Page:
Last week I was on a panel for the Educational Policy Institute presenting to a large number of muckety mucks about what the new presidential administration is proposing and could do regarding access and affordability for higher education. Now I’m sitting in Florida (where it’s bizarrely chilly) at the ACT meeting of state representatives hearing from colleagues on the issue of the economic impact on enrollment. I’m working on a more detailed research brief on the whole issue, but in the meantime, a few thoughts:
1) Lots of schools are very aggressively responding to the economic downturn – some by actually cutting back on enrollment. Very brave (or crazy, or both) Middlebury came out and said they might cut financial aid, among other things. Note: most places say they won’t touch aid at all, even though saying so doesn’t keep them from changing their aid levels.
2) My colleagues aren’t yet seeing difficulty with students getting student loans, but lots of anecdotes about students not able to access other loans (home mortgage, for instance) and lots more traffic at everyone’s financial aid offices.
3) The current stimulus package proposals aren’t likely to make much of a difference. A few more students might get a bit more money, but no one appears to get a windfall, and many schools will manipulate their funding formula so that they spend less, but the student doesn’t get anymore. To really make a difference, the administration needs to take a whack at REALLY fixing the system, not just throwing money down the well.
4) Most schools are expecting to increase tuition. Most plan to increase aid at the same time. They are panicked you won’t pick them this year, which may offer you the upper hand in some cases.
Here’s my take: college is a good investment. At the same time, I don’t think it’s always worth what anyone might pay – if you’re planning a career in a traditionally low income field, and you pick one of the most expensive schools in the country and fund it all with loans, you are, to put it delicately, kind of a ding dong.
Colleges and universities talk about “right fit” all the time. Yes, I think you should pick schools that fit, but I think there are so many schools that you can have good fit without breaking the bank. All self serving aside, that doesn’t mean you should just apply to the least expensive school, since very expensive schools may offer very generous aid. It does mean, however, that you shouldn’t get your heart stuck on the most expensive school until you find out what kind of money they might (MIGHT) offer (did I mention that Mason was the only school in the D.C. area listed on Princeton Review and Kiplinger’s best values lists?).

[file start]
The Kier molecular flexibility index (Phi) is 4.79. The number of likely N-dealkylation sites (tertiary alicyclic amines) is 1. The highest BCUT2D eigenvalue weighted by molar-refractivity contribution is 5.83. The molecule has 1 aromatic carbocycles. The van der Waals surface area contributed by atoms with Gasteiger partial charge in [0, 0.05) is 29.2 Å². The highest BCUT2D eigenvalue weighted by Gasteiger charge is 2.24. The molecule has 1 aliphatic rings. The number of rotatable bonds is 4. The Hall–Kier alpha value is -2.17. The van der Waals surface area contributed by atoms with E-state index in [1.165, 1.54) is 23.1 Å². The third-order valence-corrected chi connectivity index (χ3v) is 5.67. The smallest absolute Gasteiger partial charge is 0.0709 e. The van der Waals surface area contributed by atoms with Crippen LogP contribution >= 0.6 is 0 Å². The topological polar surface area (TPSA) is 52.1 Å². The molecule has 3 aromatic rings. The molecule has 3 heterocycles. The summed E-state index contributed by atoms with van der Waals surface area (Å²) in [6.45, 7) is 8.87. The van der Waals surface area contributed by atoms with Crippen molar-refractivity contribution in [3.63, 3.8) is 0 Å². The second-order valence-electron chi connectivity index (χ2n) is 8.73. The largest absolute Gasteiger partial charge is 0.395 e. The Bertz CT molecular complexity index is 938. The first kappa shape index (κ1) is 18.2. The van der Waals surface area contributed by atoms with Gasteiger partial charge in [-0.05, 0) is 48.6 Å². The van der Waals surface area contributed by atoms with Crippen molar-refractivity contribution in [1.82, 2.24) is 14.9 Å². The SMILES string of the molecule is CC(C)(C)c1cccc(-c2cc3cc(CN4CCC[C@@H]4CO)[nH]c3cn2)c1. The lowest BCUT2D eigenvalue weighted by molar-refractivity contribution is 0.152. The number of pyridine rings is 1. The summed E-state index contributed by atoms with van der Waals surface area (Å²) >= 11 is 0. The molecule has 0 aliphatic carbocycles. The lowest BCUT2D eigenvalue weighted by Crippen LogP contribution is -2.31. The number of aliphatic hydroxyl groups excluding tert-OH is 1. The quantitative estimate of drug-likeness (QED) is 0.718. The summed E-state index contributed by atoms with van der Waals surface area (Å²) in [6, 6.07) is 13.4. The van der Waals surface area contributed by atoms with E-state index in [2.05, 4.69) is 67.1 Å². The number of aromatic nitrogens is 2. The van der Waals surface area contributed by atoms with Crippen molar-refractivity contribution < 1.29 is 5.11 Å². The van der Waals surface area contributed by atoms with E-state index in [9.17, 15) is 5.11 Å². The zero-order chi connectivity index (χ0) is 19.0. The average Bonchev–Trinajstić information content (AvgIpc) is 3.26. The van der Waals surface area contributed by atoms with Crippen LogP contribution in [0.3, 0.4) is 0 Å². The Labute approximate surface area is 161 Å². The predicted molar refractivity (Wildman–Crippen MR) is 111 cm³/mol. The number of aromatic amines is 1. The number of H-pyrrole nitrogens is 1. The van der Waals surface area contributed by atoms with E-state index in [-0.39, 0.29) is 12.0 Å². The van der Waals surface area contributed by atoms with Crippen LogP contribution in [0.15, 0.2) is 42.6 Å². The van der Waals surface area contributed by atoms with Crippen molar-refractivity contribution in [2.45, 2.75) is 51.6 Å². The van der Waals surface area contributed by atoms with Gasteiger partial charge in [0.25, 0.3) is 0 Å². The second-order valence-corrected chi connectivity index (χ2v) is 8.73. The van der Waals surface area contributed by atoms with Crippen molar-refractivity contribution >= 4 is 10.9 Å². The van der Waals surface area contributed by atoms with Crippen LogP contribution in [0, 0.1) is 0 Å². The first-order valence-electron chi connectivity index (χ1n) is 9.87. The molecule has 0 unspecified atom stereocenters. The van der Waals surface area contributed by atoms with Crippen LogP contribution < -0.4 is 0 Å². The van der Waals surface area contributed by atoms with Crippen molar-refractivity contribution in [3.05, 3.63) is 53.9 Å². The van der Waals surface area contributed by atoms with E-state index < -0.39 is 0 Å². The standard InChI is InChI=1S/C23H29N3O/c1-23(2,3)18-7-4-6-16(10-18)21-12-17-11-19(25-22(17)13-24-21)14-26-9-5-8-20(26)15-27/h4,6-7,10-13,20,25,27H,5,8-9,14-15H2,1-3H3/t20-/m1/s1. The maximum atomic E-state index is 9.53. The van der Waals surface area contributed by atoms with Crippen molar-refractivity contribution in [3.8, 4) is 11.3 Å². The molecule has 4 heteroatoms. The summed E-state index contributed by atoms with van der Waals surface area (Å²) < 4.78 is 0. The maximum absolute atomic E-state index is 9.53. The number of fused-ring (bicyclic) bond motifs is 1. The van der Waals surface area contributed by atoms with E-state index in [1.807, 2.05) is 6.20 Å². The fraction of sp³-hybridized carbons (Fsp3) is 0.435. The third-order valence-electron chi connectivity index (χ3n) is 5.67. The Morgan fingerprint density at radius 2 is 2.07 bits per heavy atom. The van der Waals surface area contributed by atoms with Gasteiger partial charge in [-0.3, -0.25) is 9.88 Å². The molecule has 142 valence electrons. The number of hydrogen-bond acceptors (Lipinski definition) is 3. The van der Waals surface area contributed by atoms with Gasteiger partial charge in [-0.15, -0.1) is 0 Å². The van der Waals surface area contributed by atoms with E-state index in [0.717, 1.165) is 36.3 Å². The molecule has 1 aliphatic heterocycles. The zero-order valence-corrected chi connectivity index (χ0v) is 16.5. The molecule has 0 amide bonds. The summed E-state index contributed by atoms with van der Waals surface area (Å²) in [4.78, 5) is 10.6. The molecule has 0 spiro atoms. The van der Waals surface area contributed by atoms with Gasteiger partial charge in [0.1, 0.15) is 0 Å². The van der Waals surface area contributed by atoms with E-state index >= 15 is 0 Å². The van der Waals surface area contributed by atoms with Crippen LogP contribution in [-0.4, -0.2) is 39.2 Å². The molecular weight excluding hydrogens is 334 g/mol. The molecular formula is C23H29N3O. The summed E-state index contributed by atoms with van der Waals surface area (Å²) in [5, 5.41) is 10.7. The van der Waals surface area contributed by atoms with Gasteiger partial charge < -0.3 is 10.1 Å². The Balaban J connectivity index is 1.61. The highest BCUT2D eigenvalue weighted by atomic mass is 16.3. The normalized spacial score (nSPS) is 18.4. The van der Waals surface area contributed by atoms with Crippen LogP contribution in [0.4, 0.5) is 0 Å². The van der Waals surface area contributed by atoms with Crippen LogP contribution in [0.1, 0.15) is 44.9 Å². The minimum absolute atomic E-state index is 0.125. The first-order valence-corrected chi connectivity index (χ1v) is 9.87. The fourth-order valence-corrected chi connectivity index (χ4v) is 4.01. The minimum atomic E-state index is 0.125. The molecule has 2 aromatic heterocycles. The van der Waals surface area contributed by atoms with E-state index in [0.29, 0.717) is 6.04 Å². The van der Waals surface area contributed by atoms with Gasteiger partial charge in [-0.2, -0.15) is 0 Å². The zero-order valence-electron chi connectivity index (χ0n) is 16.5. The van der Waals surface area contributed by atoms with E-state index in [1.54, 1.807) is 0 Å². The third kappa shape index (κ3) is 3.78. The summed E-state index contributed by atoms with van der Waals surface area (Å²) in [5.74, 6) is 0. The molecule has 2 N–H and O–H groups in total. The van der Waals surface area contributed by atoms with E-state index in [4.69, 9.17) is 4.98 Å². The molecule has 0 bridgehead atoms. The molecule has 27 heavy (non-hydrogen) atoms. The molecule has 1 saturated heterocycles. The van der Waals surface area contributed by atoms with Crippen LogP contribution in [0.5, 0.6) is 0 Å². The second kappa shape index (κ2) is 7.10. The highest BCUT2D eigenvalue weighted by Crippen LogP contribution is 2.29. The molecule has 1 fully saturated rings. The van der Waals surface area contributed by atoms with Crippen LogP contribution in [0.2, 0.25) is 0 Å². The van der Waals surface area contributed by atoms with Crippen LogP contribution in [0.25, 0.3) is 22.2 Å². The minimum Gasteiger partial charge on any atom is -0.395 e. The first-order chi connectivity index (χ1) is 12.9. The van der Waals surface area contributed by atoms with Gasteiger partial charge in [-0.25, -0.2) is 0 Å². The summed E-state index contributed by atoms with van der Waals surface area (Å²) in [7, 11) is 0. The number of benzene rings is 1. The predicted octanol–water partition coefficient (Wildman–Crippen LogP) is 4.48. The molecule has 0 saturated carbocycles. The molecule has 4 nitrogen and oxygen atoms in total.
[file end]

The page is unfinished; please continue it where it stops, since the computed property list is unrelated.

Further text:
One last caution: If you pick a really expensive school based on a very pretty financial aid package, make sure the package level (assuming no major change in your finances) won’t shift dramatically in your second year. A few schools have realized they have a second opportunity to mess with you, by manipulating your financial aid package lower in your second (or third) year. Most schools avoid this since they run the risk that some students will just transfer out rather than paying the higher rate, but that doesn’t stop others from trying.
Finally – don’t panic. There’s lots of evidence that there will be lots of funds for college – so far most student loans are still being made, and many colleges are sufficiently worried about enrollment that they are digging deeper to provide more financial aid, at least for the time being. And again, in general college is still one of the best investments you can make (especially now!). Be seeing you.